Every week I get emails and messages from people saying that they are really good player and they want to become a pro. Each time I am asked this question I always wonder if they know what it really takes to be a pro.
First of all, if I were to say that it is easy and fun and awesome being a pro athlete then I would be lying. Is it fun? Absolutely at times it is, but easy? Absolutely not. This is where I think a lot of people are so confused. Just because someone is a good player does not mean they will be a pro, in fact it doesn’t mean that they can be a pro. There are just so many different factors and things involved with becoming a pro, and so many other factors that are involved for staying a pro. Now I won’t get into all those factors in this post, but I will highlight a few things that everyone should consider before even thinking of becoming a pro.
To get started, you don’t get to choose your team, and if you you want to play overseas, you don’t even get to choose your country, now there are ways to narrow your options down, but there is no guarantee. You also will be away from your family most likely for long periods of time. Now there are players who bring their families with them, but even in that case you will most likely be spending more time with your team than you do with your families. Another thing that is one of the sad parts is that there is normally no guarantee for your contract normally. Meaning that you can arrive to a new country, move to your home, get adapted to life an culture there and then a few weeks later the team can cut you and send you home in a moments notice. You also need to understand that it is a job, and it usually has to be done way the coach wants, even if its not the best fit for you. It’s the coach’s team and it is always the players responsibility to adapt and be ready to play the style of play the coaches desires. There is also a different side that people don’t talk about, especially for players overseas. That is the “life off the court.” Meaning that when you are arriving in a new country, most likely you don’t know anything or anyone. Now I will talk about all this in another post, but imagine this: you just get off a 11 hour flight, you arrive in a new country where you don’t speak the language, don’t know anyone, don’t know the culture, can’t understand the street signs, and on top of that you will be expected to preform on the court as if nothing has changed. Now that is just a quick summary, and it is not to scare you, it is just allowing you to realize what it is you are asking for, and better yet, prepare you for this long journey ahead of not only becoming a pro athlete, but staying a pro athlete!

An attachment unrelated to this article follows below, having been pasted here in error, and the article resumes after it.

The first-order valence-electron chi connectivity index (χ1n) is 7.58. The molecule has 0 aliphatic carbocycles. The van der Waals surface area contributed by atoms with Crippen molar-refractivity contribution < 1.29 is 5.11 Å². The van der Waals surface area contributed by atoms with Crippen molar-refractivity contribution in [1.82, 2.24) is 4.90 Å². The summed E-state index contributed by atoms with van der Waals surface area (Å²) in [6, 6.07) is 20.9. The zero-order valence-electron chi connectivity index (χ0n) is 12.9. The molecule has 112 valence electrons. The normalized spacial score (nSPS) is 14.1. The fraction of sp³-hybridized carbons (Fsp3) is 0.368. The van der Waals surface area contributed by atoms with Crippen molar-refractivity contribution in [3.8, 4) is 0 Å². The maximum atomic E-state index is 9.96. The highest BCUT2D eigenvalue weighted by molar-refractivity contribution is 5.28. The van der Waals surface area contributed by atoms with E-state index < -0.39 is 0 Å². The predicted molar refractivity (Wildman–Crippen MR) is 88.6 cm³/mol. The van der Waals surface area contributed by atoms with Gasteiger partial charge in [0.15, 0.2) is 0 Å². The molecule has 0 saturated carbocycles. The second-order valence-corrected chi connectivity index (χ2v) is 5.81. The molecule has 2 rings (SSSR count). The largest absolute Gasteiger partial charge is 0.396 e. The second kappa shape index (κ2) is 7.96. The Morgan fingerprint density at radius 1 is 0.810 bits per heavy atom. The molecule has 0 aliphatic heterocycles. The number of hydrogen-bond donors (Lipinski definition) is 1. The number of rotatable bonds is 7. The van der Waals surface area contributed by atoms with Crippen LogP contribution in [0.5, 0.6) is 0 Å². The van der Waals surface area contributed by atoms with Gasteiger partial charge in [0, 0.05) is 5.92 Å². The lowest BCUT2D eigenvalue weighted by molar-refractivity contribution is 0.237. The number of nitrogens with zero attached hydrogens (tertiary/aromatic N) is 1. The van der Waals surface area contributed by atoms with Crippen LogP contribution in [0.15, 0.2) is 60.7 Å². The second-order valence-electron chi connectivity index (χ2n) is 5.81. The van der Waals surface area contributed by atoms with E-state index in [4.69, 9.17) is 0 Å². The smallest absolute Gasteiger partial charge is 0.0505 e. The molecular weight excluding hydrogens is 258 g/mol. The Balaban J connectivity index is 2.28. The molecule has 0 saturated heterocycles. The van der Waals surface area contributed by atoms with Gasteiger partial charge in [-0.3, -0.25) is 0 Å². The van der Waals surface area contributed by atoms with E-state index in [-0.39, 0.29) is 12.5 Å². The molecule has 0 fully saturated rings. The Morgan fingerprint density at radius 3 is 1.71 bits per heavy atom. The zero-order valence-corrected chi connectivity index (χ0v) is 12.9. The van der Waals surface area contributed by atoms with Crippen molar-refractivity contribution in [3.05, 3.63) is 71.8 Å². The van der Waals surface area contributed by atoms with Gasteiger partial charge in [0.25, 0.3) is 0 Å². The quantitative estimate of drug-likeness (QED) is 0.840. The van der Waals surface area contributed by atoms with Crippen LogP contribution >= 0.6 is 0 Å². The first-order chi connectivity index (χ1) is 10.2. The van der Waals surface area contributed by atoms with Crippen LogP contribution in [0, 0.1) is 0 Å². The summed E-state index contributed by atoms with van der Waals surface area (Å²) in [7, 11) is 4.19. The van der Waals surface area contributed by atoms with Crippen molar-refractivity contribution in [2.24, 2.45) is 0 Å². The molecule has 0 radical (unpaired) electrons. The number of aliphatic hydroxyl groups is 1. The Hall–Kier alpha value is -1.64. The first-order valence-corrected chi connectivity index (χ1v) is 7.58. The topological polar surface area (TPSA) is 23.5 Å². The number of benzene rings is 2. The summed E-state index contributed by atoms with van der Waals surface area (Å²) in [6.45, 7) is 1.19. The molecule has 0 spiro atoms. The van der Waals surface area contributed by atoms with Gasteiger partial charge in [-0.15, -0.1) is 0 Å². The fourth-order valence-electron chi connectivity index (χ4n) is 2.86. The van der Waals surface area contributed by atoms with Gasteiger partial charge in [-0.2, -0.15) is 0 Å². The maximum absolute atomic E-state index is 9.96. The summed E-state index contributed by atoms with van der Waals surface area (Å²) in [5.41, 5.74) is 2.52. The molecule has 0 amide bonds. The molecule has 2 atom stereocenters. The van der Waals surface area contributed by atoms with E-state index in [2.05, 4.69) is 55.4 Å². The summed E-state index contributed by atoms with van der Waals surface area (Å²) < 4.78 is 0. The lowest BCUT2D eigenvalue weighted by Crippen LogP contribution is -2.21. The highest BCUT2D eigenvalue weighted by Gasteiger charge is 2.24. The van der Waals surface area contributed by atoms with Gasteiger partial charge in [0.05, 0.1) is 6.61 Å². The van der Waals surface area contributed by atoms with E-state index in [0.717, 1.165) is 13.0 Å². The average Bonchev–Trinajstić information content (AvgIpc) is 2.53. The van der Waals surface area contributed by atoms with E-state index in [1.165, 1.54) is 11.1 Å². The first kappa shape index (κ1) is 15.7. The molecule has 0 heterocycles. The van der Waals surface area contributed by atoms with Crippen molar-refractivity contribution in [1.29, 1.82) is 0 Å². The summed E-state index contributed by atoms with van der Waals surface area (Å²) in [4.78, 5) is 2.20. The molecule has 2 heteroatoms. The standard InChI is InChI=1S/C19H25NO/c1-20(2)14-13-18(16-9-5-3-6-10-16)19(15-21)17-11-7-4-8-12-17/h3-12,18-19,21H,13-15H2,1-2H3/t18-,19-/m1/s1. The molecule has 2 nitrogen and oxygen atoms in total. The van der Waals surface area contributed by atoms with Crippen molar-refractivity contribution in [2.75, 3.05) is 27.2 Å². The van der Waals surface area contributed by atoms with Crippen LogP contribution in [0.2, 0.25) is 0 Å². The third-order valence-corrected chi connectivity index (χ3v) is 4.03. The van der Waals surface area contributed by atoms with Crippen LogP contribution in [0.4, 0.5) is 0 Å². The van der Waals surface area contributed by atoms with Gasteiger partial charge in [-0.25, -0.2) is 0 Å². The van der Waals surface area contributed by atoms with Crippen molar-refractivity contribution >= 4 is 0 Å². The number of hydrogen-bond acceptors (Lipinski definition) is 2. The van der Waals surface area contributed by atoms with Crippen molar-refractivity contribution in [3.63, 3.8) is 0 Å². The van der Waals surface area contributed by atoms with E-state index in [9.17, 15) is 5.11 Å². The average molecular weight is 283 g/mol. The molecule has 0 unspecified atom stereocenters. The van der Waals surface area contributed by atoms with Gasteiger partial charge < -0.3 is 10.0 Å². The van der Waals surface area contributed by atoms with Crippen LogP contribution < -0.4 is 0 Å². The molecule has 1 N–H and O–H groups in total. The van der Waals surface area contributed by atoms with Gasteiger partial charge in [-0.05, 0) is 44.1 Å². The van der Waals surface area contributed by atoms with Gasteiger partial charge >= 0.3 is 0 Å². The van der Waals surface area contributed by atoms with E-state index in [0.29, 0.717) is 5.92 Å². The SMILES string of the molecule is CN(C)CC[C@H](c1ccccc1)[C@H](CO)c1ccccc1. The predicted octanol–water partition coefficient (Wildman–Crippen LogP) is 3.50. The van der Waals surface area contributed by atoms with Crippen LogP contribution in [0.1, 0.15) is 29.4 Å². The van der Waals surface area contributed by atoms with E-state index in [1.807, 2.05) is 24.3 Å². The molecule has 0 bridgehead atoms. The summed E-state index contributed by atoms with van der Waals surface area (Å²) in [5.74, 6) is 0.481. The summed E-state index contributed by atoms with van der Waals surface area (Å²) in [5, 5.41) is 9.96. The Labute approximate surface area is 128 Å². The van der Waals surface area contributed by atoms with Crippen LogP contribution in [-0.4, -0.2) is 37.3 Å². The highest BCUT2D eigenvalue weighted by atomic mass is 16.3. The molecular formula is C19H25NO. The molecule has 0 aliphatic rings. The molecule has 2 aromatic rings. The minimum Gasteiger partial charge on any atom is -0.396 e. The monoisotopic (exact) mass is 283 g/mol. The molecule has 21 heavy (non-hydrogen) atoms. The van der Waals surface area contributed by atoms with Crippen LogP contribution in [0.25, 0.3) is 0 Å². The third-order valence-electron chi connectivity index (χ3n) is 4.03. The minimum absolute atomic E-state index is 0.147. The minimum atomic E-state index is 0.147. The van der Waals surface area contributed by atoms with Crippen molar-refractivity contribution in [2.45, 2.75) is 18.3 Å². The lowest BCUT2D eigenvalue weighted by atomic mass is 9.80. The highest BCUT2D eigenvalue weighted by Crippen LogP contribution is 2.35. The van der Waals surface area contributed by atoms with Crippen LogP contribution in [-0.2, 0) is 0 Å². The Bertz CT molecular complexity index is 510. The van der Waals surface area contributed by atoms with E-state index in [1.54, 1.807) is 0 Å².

For more info: